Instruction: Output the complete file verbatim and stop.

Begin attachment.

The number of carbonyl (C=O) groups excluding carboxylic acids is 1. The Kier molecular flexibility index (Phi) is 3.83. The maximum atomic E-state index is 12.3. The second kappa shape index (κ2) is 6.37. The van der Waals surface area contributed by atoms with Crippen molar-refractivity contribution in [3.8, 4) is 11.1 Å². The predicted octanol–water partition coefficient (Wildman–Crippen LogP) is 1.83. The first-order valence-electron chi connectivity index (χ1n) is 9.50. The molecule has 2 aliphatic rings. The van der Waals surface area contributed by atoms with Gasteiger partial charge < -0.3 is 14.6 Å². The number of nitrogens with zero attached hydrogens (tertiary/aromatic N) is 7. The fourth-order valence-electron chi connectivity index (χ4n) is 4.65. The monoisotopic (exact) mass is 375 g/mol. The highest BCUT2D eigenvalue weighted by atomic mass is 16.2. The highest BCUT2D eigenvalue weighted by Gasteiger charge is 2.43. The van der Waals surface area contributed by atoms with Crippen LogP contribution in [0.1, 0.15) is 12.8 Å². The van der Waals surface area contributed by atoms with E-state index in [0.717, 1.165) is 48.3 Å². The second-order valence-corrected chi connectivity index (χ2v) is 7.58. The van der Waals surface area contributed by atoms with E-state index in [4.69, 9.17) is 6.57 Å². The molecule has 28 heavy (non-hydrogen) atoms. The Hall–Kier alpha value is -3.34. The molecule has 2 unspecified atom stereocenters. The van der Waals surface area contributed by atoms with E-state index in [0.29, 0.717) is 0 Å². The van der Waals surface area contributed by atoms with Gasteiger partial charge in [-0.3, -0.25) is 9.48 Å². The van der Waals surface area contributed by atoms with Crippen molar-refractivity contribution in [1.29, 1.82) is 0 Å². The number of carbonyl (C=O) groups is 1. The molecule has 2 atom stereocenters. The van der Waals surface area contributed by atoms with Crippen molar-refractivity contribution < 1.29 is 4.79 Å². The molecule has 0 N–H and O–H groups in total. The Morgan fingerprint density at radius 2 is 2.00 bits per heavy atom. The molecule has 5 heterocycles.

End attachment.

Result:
The number of carbonyl (C=O) groups excluding carboxylic acids is 1. The Kier molecular flexibility index (Phi) is 3.83. The maximum atomic E-state index is 12.3. The second kappa shape index (κ2) is 6.37. The van der Waals surface area contributed by atoms with Crippen molar-refractivity contribution in [3.8, 4) is 11.1 Å². The predicted octanol–water partition coefficient (Wildman–Crippen LogP) is 1.83. The first-order valence-electron chi connectivity index (χ1n) is 9.50. The molecule has 2 aliphatic rings. The van der Waals surface area contributed by atoms with Gasteiger partial charge < -0.3 is 14.6 Å². The number of nitrogens with zero attached hydrogens (tertiary/aromatic N) is 7. The fourth-order valence-electron chi connectivity index (χ4n) is 4.65. The monoisotopic (exact) mass is 375 g/mol. The highest BCUT2D eigenvalue weighted by atomic mass is 16.2. The highest BCUT2D eigenvalue weighted by Gasteiger charge is 2.43. The van der Waals surface area contributed by atoms with Crippen LogP contribution in [0.1, 0.15) is 12.8 Å². The van der Waals surface area contributed by atoms with E-state index in [0.717, 1.165) is 48.3 Å². The second-order valence-corrected chi connectivity index (χ2v) is 7.58. The van der Waals surface area contributed by atoms with E-state index in [4.69, 9.17) is 6.57 Å². The molecule has 28 heavy (non-hydrogen) atoms. The Hall–Kier alpha value is -3.34. The molecule has 2 unspecified atom stereocenters. The van der Waals surface area contributed by atoms with E-state index in [0.29, 0.717) is 0 Å². The van der Waals surface area contributed by atoms with Gasteiger partial charge in [-0.3, -0.25) is 9.48 Å². The van der Waals surface area contributed by atoms with Crippen molar-refractivity contribution in [1.29, 1.82) is 0 Å². The number of carbonyl (C=O) groups is 1. The molecule has 2 atom stereocenters. The van der Waals surface area contributed by atoms with Crippen molar-refractivity contribution < 1.29 is 4.79 Å². The molecule has 0 N–H and O–H groups in total. The Morgan fingerprint density at radius 2 is 2.00 bits per heavy atom. The molecule has 5 heterocycles.